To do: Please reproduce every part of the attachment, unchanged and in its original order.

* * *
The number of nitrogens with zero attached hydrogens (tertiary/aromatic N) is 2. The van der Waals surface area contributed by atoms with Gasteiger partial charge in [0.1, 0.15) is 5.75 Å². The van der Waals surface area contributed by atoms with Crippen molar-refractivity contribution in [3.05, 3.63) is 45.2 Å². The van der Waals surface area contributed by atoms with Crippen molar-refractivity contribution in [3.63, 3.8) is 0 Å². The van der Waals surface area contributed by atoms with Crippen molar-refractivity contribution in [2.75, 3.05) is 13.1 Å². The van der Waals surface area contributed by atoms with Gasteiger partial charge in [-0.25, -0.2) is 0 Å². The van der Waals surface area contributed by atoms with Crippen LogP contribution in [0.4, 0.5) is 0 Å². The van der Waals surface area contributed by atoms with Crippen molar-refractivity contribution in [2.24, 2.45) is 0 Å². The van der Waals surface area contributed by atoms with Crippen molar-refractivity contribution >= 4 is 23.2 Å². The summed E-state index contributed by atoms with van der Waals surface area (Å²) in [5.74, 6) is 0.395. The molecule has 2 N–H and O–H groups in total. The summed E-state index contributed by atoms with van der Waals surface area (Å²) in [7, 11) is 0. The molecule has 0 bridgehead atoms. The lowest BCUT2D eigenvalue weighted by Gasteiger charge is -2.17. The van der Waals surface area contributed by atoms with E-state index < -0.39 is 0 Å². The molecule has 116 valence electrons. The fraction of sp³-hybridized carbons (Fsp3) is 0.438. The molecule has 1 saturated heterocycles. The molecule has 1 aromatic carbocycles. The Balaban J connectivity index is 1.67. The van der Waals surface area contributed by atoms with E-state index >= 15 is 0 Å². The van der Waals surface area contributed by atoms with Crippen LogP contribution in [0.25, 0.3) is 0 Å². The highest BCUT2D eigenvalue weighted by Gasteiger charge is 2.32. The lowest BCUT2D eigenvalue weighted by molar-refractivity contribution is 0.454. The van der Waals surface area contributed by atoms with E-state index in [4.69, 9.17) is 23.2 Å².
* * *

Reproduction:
The number of nitrogens with zero attached hydrogens (tertiary/aromatic N) is 2. The van der Waals surface area contributed by atoms with Gasteiger partial charge in [0.1, 0.15) is 5.75 Å². The van der Waals surface area contributed by atoms with Crippen molar-refractivity contribution in [3.05, 3.63) is 45.2 Å². The van der Waals surface area contributed by atoms with Crippen molar-refractivity contribution in [3.63, 3.8) is 0 Å². The van der Waals surface area contributed by atoms with Crippen molar-refractivity contribution in [2.75, 3.05) is 13.1 Å². The van der Waals surface area contributed by atoms with Gasteiger partial charge in [-0.25, -0.2) is 0 Å². The van der Waals surface area contributed by atoms with Crippen LogP contribution in [0.4, 0.5) is 0 Å². The van der Waals surface area contributed by atoms with Crippen molar-refractivity contribution in [2.24, 2.45) is 0 Å². The van der Waals surface area contributed by atoms with Crippen molar-refractivity contribution >= 4 is 23.2 Å². The summed E-state index contributed by atoms with van der Waals surface area (Å²) in [5.74, 6) is 0.395. The molecule has 2 N–H and O–H groups in total. The summed E-state index contributed by atoms with van der Waals surface area (Å²) in [7, 11) is 0. The molecule has 0 bridgehead atoms. The lowest BCUT2D eigenvalue weighted by Gasteiger charge is -2.17. The van der Waals surface area contributed by atoms with E-state index < -0.39 is 0 Å². The molecule has 116 valence electrons. The fraction of sp³-hybridized carbons (Fsp3) is 0.438. The molecule has 1 saturated heterocycles. The molecule has 1 aromatic carbocycles. The Balaban J connectivity index is 1.67. The van der Waals surface area contributed by atoms with E-state index >= 15 is 0 Å². The van der Waals surface area contributed by atoms with Crippen LogP contribution in [0.25, 0.3) is 0 Å². The highest BCUT2D eigenvalue weighted by Gasteiger charge is 2.32. The lowest BCUT2D eigenvalue weighted by molar-refractivity contribution is 0.454. The van der Waals surface area contributed by atoms with E-state index in [4.69, 9.17) is 23.2 Å².